Traditionally, in a renal setting, the assessment of a patient’s level of kidney disease is defined and evaluated via biomedical investigation from laboratory tests [48], while patients’ experience of their disease is incorporated as an add-on to provide information from the patient perspective on the disease impact [41]. Some patients found the communication with the physician to be short and too focused on biomedical data, making it difficult to gain a deeper understanding of their disease. Hence, PRO data were outperformed by the communication around the biomedical data and thus de-emphasised. Experiences from other studies have shown that mainly PRO-data related to clinical data or the treatment tend to be further discussed [42,49]. Observations showed that the physicians primarily emphasised objective measurements such as blood pressure, weight and biochemical measures and thereby may have overlooked the opportunity for PRO data to individualise the communication [18].

Literature describing the implications of the clinicians’ feedback on PROs to the patients is scarce. [50,51]. However, one study described how a lack of feedback might give rise to feelings of rejection and disconnection [15], which was in line with the findings in this study. Providing patients feedback seemed crucial in preventing them from feeling abandoned and insecure about their health status. Moreover, if the patients received feedback, they felt unique and involved and thereby more confident in using PRO remotely. These findings highlight the importance of supporting patients with feedback on their PROs to enhance patient engagement.

Some participants preferred face-to-face consultations, as this represented the patients’ most familiar traditions. Accordingly, patients were more willing to visit the outpatient clinic when their symptoms became more severe. Ladin et al. suggested that telehealth may best supplement rather than supplant in-person patient visits [52]. A recent scoping review recommended developing a hybrid model for long‐term follow‐up care to supplement remote consultations with face‐to‐face consultations [53]. Thus, clinical attention to the increasing need for a face-to-face appointment when the disease progresses or if patients have a serious matter to discuss must be emphasised to increase engagement through personalising healthcare [18]. Telephone consultation has been widely adopted as a safe option for receiving care during the COVID-19 pandemic [54]. However, it was essential for the patients in this study to be familiar with the outpatient clinic and the physician. A prior study aligns with this finding, concluding that patients preferred telephone consultation if they had an already established relationship with the nephrologist [55]. Finally, we found signs that the patient’s relatives were often more involved when the patients completed PROs from their homes, and they often discussed the patient’s health while completing the questionnaire. This finding accords with another study, which showed that telehealth facilitated care partner engagement [52].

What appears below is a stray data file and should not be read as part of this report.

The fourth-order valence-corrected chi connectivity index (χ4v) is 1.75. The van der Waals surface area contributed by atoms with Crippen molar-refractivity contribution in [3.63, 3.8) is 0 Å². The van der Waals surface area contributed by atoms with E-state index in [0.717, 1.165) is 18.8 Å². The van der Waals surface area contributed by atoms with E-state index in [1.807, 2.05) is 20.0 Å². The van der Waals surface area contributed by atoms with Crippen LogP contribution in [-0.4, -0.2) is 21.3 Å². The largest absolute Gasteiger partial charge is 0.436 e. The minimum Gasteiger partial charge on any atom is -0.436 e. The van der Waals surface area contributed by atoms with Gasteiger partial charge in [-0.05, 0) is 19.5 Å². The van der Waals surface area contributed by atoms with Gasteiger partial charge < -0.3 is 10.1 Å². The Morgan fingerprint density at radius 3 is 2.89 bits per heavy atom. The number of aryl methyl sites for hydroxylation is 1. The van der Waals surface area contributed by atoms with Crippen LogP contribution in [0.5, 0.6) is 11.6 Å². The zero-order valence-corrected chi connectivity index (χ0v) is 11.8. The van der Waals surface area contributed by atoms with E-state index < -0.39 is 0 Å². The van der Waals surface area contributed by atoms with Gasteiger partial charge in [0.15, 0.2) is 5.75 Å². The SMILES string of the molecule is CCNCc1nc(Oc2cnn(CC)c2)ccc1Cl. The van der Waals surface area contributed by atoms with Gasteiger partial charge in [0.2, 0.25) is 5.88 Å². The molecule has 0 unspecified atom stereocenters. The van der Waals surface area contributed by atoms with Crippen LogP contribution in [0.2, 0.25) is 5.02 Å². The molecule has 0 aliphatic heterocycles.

Our findings were limited by selecting patients who participated in a remote PRO-based intervention. However, these patients had vast knowledge and expertise on the topic. The patients had moderate to severe kidney disease, thus influencing transferability to the broad population of patients with CKD. However, the findings may be relevant to all populations participating in PRO-based remote follow-up, as the results represented some general perspectives on barriers and facilitators towards using PROs in remote care. Another limitation was that the researcher is the principal investigator in the PROKID trial. According to contemporary theory, the belief of a neutral observer is disputed [56]. To secure reflexivity and reveal the researchers´ preconceptions, a declaration of beliefs before initiation of the study was made [26]. Finally, a few interviews were conducted using the telephone, and the absence of visual cues might have resulted in a loss of non-verbal and contextual data.